The November General Meeting of the Washington Apple Pi was held as usual in the Ernst Community and Cultural Center of the Northern Virginia Community College in Annandale, Virginia. The meeting started with the usual question and answer session, followed by our featured presenter.
This month we were pleased to welcome back Jean-David Mankovsky of Apple Computer to provide us with an Apple Update. Foremost on all of our minds, of course, was the status of Mac OS 8.1. The proposed release date was only hours away from the meeting. Well, folks, it isn't happening. Maybe a Christmas present, but for sure by MacWorld in January. But, I digress.
JD started off his presentation with the all too familiar good news/bad news from Apple Computer. The bad news: another loss, mostly due to one-time charges due to the "downsizing" and write-down of inventory. The good news: New Macs! JD brought along one of the new wicked-fast G3 Macs. These new speed demons are really impressive. The new design includes a faster system bus and an on-chip "backside cache" which runs at up to 1:1 with the processor. This really ratchets up the speed at which work gets done in the computer's processor and the faster bus means that the processor can talk to the memory and peripherals faster too.
Although Mac OS 8.1 will be late, we did get an update on what features will be forthcoming. The biggest news is HFS+. The current Mac file system, HFS, has several limitations that, until recently, were not a big deal. Back when HFS was introduced, a 20MB hard disk was considered big. Now it's hard to get less than a 2GB hard drive. The problem is that the size of the file allocation table is fixed. The problem being that while a 20MB disk is broken up into 512 byte allocation units, a 2GB drive is broken up into 32K chunks. This means that every file you save is at least 32K in length, and a file that is 32,769 bytes long takes up 64K because the one extra byte uses up a whole allocation unit. The other limitation is that there is a maximum of 32K files on a single volume. Both of these problems will be solved by HFS+.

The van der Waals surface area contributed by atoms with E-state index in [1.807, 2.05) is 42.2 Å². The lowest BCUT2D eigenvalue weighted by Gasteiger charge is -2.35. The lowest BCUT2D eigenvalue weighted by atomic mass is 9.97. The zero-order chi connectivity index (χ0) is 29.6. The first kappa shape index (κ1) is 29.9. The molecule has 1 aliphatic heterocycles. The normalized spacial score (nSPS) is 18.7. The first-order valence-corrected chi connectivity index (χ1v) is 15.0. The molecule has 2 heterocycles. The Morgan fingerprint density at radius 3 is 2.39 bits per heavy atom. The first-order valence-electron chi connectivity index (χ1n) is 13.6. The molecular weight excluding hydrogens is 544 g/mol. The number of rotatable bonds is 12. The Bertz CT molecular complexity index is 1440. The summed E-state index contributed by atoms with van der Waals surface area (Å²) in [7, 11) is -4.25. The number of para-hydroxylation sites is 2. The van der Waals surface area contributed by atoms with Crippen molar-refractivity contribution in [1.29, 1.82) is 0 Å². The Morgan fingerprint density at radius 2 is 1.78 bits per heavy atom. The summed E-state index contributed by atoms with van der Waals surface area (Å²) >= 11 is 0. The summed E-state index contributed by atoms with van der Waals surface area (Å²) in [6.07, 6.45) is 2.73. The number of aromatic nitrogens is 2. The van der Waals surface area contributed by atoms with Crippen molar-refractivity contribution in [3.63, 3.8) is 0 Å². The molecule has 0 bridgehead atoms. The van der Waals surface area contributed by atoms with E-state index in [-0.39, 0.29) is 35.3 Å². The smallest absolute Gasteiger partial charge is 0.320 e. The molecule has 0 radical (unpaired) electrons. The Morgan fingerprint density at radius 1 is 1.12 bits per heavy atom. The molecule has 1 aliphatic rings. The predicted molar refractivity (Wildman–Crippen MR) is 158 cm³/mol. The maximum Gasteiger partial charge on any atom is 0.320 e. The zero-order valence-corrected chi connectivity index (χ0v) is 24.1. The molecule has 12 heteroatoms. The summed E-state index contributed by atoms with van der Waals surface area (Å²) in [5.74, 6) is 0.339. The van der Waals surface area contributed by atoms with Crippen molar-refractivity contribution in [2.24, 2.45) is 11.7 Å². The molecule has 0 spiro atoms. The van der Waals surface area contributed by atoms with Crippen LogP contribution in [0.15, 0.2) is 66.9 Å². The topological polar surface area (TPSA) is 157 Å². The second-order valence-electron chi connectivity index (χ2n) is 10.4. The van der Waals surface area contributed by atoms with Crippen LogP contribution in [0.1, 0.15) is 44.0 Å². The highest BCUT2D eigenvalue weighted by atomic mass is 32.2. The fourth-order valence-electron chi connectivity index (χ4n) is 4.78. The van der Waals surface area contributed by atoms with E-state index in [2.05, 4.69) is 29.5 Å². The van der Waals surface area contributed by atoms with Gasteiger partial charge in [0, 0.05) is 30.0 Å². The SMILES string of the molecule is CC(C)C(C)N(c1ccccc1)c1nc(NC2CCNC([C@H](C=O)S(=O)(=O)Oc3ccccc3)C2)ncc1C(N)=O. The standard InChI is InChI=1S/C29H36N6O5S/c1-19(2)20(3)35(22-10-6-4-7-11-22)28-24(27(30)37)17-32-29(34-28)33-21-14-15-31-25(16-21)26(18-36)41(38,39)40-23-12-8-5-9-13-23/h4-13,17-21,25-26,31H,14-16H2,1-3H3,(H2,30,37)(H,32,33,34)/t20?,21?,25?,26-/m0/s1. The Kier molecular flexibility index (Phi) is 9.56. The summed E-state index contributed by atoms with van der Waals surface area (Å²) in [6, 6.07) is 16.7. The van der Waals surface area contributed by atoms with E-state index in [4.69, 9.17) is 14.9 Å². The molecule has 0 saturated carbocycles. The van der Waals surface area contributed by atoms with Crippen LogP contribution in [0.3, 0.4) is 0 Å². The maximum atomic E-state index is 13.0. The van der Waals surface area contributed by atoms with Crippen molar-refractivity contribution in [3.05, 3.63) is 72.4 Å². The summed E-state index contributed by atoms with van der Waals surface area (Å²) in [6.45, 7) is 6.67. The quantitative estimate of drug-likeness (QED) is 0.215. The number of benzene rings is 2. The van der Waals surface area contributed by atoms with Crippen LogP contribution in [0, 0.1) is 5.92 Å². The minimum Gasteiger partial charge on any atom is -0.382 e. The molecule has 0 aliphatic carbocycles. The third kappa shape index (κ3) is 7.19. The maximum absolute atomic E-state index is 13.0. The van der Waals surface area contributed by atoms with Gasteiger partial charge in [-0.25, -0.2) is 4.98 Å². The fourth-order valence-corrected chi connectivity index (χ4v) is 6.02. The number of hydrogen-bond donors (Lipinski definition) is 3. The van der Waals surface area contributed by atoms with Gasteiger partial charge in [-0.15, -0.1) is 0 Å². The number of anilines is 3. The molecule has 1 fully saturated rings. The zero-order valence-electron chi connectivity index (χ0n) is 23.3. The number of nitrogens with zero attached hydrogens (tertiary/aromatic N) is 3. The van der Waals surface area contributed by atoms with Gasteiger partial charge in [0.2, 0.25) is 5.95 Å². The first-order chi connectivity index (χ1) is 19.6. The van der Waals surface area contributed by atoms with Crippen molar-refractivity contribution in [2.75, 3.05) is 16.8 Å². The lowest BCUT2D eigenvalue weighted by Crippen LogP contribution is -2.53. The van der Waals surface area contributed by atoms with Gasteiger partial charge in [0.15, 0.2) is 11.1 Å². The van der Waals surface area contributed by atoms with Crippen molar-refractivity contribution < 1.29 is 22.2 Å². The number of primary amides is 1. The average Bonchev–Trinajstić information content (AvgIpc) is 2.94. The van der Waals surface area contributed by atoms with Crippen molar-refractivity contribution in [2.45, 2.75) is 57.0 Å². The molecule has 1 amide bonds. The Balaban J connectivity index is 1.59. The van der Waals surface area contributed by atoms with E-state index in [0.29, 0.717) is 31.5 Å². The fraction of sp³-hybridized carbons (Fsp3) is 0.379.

Also on the way is QuickTime 3.0, Open Transport 1.1.3, LaserWriter 8.5.1, Mac OS Runtime for Java 2.0 and improved Finder performance and the usual bug fixes and updates. JD gave us a demo of the dramatic changes coming in QuickTime 3.0. QuickTime's new capabilities make it the Swiss Army Knife of multimedia. You can open just about any multimedia file, JPEG, MPEG, MIDI, etc., and it will play. Also introduced were QuickTime "sprites" which allow you to do animations on a path. This makes for very small files compared to traditional animation methods. JD showed a traditional movie of penguins frolicking (which we need to acquire the rights to) and then did the identical animation saved using QuickTime sprites. The difference was on the order of 100:1 compression. Amazing.
I'm sure I've forgotten much of what went on at the meeting. The prize winner list and those details are on the oxide of my dead hard drive. May they rest in peace. My usual thanks to the many people who help make these meetings happen each month. Next month is the Garage Sale in the Gymnasium across the lobby. In January 1998, Claris will be here to show off new versions of FileMaker Pro, Home Page and ClarisWorks. Microsoft is coming in March 1998 with Office 98. February is still up in the air. Next month I'll make sure to back up everything to Zip disks.